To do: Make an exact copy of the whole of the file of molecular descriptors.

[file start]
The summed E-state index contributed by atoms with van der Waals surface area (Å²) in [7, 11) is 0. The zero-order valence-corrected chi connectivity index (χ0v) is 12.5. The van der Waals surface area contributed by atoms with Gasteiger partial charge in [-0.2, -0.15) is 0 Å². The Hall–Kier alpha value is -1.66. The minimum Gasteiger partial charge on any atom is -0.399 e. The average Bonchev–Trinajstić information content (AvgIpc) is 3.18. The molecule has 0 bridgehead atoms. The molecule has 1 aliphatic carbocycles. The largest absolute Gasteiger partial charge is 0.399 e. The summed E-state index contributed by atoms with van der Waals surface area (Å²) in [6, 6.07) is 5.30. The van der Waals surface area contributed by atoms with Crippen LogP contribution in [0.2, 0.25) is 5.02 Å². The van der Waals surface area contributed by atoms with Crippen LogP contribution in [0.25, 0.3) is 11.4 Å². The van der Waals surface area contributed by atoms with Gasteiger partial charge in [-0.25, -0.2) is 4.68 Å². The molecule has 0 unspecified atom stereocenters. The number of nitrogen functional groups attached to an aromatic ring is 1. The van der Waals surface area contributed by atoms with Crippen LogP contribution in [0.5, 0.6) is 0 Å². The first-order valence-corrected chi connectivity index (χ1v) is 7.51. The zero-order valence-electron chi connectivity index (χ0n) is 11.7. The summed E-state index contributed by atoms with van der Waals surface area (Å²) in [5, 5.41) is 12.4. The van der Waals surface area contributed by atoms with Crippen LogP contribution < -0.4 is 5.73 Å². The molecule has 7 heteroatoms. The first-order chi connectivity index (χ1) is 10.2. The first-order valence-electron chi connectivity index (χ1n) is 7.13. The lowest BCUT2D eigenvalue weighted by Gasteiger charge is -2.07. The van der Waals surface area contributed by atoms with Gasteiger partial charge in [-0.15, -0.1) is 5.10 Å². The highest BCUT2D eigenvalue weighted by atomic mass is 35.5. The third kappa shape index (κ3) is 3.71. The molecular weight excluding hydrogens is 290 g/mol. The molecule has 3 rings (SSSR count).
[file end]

The summed E-state index contributed by atoms with van der Waals surface area (Å²) in [7, 11) is 0. The zero-order valence-corrected chi connectivity index (χ0v) is 12.5. The van der Waals surface area contributed by atoms with Gasteiger partial charge in [-0.2, -0.15) is 0 Å². The Hall–Kier alpha value is -1.66. The minimum Gasteiger partial charge on any atom is -0.399 e. The average Bonchev–Trinajstić information content (AvgIpc) is 3.18. The molecule has 0 bridgehead atoms. The molecule has 1 aliphatic carbocycles. The largest absolute Gasteiger partial charge is 0.399 e. The summed E-state index contributed by atoms with van der Waals surface area (Å²) in [6, 6.07) is 5.30. The van der Waals surface area contributed by atoms with Crippen LogP contribution in [0.2, 0.25) is 5.02 Å². The van der Waals surface area contributed by atoms with Crippen LogP contribution in [0.25, 0.3) is 11.4 Å². The van der Waals surface area contributed by atoms with Gasteiger partial charge in [-0.25, -0.2) is 4.68 Å². The molecule has 0 unspecified atom stereocenters. The number of nitrogen functional groups attached to an aromatic ring is 1. The van der Waals surface area contributed by atoms with Crippen LogP contribution in [0.5, 0.6) is 0 Å². The first-order valence-corrected chi connectivity index (χ1v) is 7.51. The zero-order valence-electron chi connectivity index (χ0n) is 11.7. The summed E-state index contributed by atoms with van der Waals surface area (Å²) in [5, 5.41) is 12.4. The van der Waals surface area contributed by atoms with Crippen LogP contribution < -0.4 is 5.73 Å². The molecule has 7 heteroatoms. The first-order chi connectivity index (χ1) is 10.2. The first-order valence-electron chi connectivity index (χ1n) is 7.13. The lowest BCUT2D eigenvalue weighted by Gasteiger charge is -2.07. The van der Waals surface area contributed by atoms with Gasteiger partial charge in [-0.15, -0.1) is 5.10 Å². The highest BCUT2D eigenvalue weighted by atomic mass is 35.5. The third kappa shape index (κ3) is 3.71. The molecular weight excluding hydrogens is 290 g/mol. The molecule has 3 rings (SSSR count).